UK immigration - increased salary threshold

24

Comments

  • rick_chasey
    rick_chasey Posts: 72,517
    In reference to the above post.
  • rjsterry
    rjsterry Posts: 27,594
    pblakeney said:

    I don’t have an accent so it doesn’t come up.

    Mother on the other hand.

    What a strange comment.
    Everyone has an accent.
    Sure but some of us don't have an obvious regional accent. Or pick up an accent from wherever they live.
    1985 Mercian King of Mercia - work in progress (Hah! Who am I kidding?)
    Pinnacle Monzonite

    Part of the anti-growth coalition
  • pblakeney
    pblakeney Posts: 25,706
    edited December 2023
    rjsterry said:

    pblakeney said:

    I don’t have an accent so it doesn’t come up.

    Mother on the other hand.

    What a strange comment.
    Everyone has an accent.
    Sure but some of us don't have an obvious regional accent. Or pick up an accent from wherever they live.
    I'm willing to bet that you do. It's just that you sound similar to those around you.
    Americans don't think they have an accent either.
    The above may be fact, or fiction, I may be serious, I may be jesting.
    I am not sure. You have no chance.
    Veronese68 wrote:
    PB is the most sensible person on here.
  • rjsterry
    rjsterry Posts: 27,594
    edited December 2023
    It's obviously an English accent but you'd struggle to identify where I'm from within England.
    1985 Mercian King of Mercia - work in progress (Hah! Who am I kidding?)
    Pinnacle Monzonite

    Part of the anti-growth coalition
  • First.Aspect
    First.Aspect Posts: 14,615
    rjsterry said:

    It's obviously an English accent but you'd struggle to identify where I'm from within England.

    I bet it's easy to figure out where you aren't from, which will leave roughly where you are from.
  • First.Aspect
    First.Aspect Posts: 14,615
    Not having an accent is such a SE centric thing to say.

    Do you all really think there are people from, or who have an accent from, the rest of the country that have the same accent as you, with another group of people unfortunate enough to have developed a regional accent?

    If not, you have an accent.
  • rick_chasey
    rick_chasey Posts: 72,517
    Delighted you got some mileage of taking a quote of out context.
  • First.Aspect
    First.Aspect Posts: 14,615

    Delighted you got some mileage of taking a quote of out context.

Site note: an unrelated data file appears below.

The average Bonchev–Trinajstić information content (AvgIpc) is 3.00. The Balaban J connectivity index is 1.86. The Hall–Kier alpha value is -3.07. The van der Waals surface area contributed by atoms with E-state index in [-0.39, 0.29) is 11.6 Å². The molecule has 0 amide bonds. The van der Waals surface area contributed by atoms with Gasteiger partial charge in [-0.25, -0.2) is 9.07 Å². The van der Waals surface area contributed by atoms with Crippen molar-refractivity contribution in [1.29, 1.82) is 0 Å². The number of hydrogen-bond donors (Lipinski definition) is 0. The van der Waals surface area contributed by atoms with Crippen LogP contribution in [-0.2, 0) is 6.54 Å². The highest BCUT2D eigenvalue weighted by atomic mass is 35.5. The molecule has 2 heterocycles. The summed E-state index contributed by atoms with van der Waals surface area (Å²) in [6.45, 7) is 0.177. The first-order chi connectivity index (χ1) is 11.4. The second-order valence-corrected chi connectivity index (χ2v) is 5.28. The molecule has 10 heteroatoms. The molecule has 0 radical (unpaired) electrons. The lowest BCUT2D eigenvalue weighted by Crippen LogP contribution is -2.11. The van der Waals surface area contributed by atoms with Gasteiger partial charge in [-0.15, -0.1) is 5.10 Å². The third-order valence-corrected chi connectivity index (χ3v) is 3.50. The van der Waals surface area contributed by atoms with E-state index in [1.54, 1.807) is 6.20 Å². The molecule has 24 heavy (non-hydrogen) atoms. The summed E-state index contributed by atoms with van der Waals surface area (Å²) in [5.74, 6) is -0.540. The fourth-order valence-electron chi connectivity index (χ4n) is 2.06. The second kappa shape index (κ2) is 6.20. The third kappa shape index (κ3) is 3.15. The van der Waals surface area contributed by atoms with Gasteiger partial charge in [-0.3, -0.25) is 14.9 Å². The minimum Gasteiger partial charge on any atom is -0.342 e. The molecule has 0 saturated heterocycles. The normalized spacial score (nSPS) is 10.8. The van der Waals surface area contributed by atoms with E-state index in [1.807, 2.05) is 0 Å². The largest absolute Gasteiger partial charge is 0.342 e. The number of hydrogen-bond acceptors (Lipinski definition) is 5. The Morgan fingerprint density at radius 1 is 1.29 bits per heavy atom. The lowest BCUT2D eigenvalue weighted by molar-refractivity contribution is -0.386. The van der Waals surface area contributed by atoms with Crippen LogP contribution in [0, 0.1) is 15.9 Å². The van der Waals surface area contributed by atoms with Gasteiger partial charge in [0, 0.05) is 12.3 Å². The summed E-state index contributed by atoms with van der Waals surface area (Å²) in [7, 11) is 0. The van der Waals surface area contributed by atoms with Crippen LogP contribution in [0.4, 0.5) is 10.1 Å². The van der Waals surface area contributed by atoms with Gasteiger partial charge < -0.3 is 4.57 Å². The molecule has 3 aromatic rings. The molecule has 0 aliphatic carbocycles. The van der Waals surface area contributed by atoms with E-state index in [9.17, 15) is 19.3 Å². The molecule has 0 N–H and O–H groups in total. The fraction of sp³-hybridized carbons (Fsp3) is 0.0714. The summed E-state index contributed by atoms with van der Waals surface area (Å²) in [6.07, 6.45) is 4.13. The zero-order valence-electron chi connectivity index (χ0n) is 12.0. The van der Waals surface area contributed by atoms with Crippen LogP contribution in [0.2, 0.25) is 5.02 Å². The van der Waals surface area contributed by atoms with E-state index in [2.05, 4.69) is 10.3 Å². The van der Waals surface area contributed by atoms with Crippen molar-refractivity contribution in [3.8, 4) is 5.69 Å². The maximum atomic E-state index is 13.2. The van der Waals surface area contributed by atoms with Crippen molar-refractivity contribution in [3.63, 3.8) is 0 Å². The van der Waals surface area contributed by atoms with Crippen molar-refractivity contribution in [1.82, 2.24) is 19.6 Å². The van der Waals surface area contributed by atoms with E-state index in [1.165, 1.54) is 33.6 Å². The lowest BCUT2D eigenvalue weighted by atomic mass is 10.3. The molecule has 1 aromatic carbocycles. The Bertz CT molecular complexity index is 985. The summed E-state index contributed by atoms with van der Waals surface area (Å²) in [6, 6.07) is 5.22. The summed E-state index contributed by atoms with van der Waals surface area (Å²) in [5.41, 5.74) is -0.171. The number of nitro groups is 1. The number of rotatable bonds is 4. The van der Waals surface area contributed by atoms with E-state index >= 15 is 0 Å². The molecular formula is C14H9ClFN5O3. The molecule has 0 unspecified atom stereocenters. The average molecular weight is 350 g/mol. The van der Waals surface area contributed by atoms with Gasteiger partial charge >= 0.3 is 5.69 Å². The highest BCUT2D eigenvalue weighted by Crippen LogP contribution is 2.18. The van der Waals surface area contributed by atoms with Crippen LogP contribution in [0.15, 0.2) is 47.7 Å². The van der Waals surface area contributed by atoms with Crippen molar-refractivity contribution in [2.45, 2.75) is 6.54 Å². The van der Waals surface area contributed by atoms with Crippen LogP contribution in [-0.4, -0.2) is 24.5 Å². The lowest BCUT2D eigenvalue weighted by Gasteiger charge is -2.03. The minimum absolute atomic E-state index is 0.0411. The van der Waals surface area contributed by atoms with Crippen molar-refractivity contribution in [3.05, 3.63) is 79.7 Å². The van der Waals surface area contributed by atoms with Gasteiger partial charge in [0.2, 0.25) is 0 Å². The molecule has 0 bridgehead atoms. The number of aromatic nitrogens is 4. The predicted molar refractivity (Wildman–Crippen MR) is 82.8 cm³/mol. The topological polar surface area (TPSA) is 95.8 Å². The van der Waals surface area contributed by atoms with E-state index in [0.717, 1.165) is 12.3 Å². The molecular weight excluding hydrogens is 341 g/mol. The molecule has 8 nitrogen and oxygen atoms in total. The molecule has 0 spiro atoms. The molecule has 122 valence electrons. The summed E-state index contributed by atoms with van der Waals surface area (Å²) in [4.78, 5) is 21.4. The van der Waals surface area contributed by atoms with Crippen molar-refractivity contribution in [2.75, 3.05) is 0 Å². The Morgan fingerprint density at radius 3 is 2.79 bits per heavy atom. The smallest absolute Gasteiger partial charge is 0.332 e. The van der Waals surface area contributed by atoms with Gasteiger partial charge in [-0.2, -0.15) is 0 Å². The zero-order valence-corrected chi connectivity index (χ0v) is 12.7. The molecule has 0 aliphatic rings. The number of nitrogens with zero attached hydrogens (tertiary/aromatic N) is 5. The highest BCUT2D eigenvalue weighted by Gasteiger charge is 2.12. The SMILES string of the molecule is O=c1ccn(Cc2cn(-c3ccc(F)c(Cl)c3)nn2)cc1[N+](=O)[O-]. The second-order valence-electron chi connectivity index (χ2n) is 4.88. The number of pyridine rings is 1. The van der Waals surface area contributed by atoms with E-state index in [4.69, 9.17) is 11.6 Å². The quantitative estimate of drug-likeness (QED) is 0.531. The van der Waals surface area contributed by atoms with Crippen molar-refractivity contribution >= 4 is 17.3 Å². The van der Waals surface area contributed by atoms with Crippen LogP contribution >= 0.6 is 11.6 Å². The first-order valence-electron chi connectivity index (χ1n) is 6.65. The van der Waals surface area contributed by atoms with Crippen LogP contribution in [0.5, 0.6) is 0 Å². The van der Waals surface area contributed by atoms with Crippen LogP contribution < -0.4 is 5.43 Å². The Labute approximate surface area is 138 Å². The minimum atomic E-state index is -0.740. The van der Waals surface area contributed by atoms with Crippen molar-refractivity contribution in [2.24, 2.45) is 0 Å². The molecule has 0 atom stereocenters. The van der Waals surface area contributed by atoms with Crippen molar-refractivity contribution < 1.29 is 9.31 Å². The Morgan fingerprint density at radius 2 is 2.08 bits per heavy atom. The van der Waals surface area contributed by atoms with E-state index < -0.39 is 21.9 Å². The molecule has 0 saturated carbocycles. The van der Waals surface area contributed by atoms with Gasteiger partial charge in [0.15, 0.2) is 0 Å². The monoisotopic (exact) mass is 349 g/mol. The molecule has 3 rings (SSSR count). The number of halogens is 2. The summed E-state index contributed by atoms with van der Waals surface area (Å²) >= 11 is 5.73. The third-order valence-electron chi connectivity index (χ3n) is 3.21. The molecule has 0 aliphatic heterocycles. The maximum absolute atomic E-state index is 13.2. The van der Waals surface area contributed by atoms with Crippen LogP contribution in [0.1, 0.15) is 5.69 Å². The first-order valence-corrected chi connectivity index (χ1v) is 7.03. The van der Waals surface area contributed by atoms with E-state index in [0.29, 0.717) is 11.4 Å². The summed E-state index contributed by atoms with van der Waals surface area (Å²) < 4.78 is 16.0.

You could never be accused of being SE centric.
  • rick_chasey
    rick_chasey Posts: 72,517
    All I meant was I don’t sound Dutch so I don’t get the “where ya from?” Or “you’re not from round here”

    Until of course I go up north. Which I do a lot.

    It’s never meant in a positive way.
  • Pross
    Pross Posts: 40,435
    edited December 2023
    I think that’s more a case that you’ve decided it must be meant negatively rather than it always being the case. If I’m speaking to someone who was obviously raised outside the UK I’ll ask them. As someone who isn’t great at doing small talk I find it an easy conversation starter and get lead to learning about places.

    It was a regular topic when I was sat next to strangers on my recent holiday where I spoke to Americans, Kiwis and Aussies. I was also asked the same question by numerous English people (often followed by ‘we went to [insert somewhere in Wales 4 hours and 200 miles away] on holiday once’. There were several Spanish speaking people onboard and I would have been interested in finding out where they were from as the language covers such a large part of the globe.
  • rjsterry
    rjsterry Posts: 27,594

    rjsterry said:

    It's obviously an English accent but you'd struggle to identify where I'm from within England.

    I bet it's easy to figure out where you aren't from, which will leave roughly where you are from.
    I'm from Bristol but have something close to an RP accent. I spent my first 19 years there and never had a Bristolian accent. I was asked why I didn't speak like everyone else at junior school 🤷🏻‍♂️. I'm the 'wrong' side of the trap-bath split for a Bristolian and I don't use a rhotic 'r'.
    https://en.m.wikipedia.org/wiki/Trap–bath_split
    1985 Mercian King of Mercia - work in progress (Hah! Who am I kidding?)
    Pinnacle Monzonite

    Part of the anti-growth coalition
  • briantrumpet
    briantrumpet Posts: 17,828
    rjsterry said:

    rjsterry said:

    It's obviously an English accent but you'd struggle to identify where I'm from within England.

    I bet it's easy to figure out where you aren't from, which will leave roughly where you are from.